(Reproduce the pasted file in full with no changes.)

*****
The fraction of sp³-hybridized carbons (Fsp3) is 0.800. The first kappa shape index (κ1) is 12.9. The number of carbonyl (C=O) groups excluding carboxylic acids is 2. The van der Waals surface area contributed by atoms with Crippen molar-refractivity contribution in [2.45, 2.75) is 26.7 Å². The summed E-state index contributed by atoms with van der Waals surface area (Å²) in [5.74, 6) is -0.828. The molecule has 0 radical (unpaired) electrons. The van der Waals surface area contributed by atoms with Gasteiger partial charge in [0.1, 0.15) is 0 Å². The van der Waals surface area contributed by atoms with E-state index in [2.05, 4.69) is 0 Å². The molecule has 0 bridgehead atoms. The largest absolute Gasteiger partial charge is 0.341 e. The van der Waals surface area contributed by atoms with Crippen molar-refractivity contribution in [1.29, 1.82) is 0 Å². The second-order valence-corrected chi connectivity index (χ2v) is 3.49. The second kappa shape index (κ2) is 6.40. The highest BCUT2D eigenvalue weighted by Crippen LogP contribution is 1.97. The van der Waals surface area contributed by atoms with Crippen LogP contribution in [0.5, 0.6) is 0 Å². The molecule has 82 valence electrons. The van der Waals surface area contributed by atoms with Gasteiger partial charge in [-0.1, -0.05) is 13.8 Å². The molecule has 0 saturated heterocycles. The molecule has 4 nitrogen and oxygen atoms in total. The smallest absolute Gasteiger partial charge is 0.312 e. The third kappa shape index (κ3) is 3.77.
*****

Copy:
The fraction of sp³-hybridized carbons (Fsp3) is 0.800. The first kappa shape index (κ1) is 12.9. The number of carbonyl (C=O) groups excluding carboxylic acids is 2. The van der Waals surface area contributed by atoms with Crippen molar-refractivity contribution in [2.45, 2.75) is 26.7 Å². The summed E-state index contributed by atoms with van der Waals surface area (Å²) in [5.74, 6) is -0.828. The molecule has 0 radical (unpaired) electrons. The van der Waals surface area contributed by atoms with Gasteiger partial charge in [0.1, 0.15) is 0 Å². The van der Waals surface area contributed by atoms with E-state index in [2.05, 4.69) is 0 Å². The molecule has 0 bridgehead atoms. The largest absolute Gasteiger partial charge is 0.341 e. The van der Waals surface area contributed by atoms with Crippen molar-refractivity contribution in [1.29, 1.82) is 0 Å². The second-order valence-corrected chi connectivity index (χ2v) is 3.49. The second kappa shape index (κ2) is 6.40. The highest BCUT2D eigenvalue weighted by Crippen LogP contribution is 1.97. The van der Waals surface area contributed by atoms with Crippen LogP contribution in [0.5, 0.6) is 0 Å². The molecule has 82 valence electrons. The van der Waals surface area contributed by atoms with Gasteiger partial charge in [-0.1, -0.05) is 13.8 Å². The molecule has 0 saturated heterocycles. The molecule has 4 nitrogen and oxygen atoms in total. The smallest absolute Gasteiger partial charge is 0.312 e. The third kappa shape index (κ3) is 3.77.